Is it just me or does or is everyone glad they are not running the country?

scott Blogs, Mark & Caroline

Is it just me or does or is everyone glad they are not running the country?

Is it just me or does or is everyone glad they are not running the country?

As we go to print, Australia is not in full lockdown.  Plenty of people are calling for it but the PM is standing firm.

For the moment, we can shop, buy takeaway or go for a walk, even get our hair done, providing we keep a ‘social distance.’

In the UK, they are a step ahead.

Prime Minister Boris Johnson has banned public gatherings of more than two people and ordered people to stay home except for limited grocery shopping, outdoor exercise with one other person from their household, medical treatment or to travel for essential services.

In the UK schools and retail shops are shut as well as restaurants, public houses and coffee shops.  Police have been authorised to use force to send people back to their homes if they flout the laws.

In New Zealand, the house you slept in two nights ago is where you must stay until further notice, the whole country is shut down except for supermarkets, pharmacies and health appointments.

India is on a 21 day lock down.  Public transport has been suspended with only grocery stores, hospitals, pharmacies, petrol stations, telecoms, postal services and restaurants that deliver food allowed open.

Interestingly, if you knowingly infect another person with Corona Virus in India, either deliberately or simply by refusing to self-isolate, you face up to two years in prison.

In Italy people need to download a form and commit to a timetable to leave their house for essentials such as work, health-related issues or to go to the supermarket.

If you are caught out of the house without authority, you can be fined three thousand euro and face three months in jail.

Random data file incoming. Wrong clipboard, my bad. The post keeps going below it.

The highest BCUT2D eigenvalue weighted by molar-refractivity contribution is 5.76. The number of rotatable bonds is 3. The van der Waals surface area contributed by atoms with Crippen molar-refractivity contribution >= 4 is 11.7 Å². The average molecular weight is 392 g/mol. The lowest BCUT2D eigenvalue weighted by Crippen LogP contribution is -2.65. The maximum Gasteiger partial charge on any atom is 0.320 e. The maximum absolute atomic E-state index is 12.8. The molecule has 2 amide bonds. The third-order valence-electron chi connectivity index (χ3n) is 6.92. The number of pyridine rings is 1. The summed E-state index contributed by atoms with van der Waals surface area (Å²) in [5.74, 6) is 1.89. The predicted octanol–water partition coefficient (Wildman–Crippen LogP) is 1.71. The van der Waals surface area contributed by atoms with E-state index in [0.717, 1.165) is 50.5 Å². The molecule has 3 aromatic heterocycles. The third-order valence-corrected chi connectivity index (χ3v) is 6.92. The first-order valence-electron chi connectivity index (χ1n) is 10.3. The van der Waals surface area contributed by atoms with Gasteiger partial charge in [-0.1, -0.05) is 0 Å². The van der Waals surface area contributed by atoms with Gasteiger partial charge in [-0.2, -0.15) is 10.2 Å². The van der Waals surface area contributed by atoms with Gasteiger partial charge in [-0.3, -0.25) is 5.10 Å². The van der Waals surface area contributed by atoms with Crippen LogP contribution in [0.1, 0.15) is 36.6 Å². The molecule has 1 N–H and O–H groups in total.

If people really want to get serious, the country of Jordan implemented the strictest Covid 19 restrictions in the world and might be reaping the rewards.

Jordan forced everyone inside, even shutting down grocery stores and pharmacies.

The government commandeered city buses and delivered bread and other essentials directly to neighbourhoods.  People who were sick or needed medicine had to call the national guard to explain their need and either be supplied with medication or escorted to hospital.

Jordan has one of the highest smoking rates in the world and I think the public buses were even delivering ciggies.

But five days into the lockdown, after more than 2000 arrests for breaches of curfew, the government has relaxed the rules, mainly because households were running out of food and medicine.

The people of Jordan are very angry at the king but Jordan only has less than 200 cases of Corona Virus and no deaths to date.

History will judge the Australian response and only time will tell how our economy fares, but leadership tests don’t come any tougher.

Caroline xx

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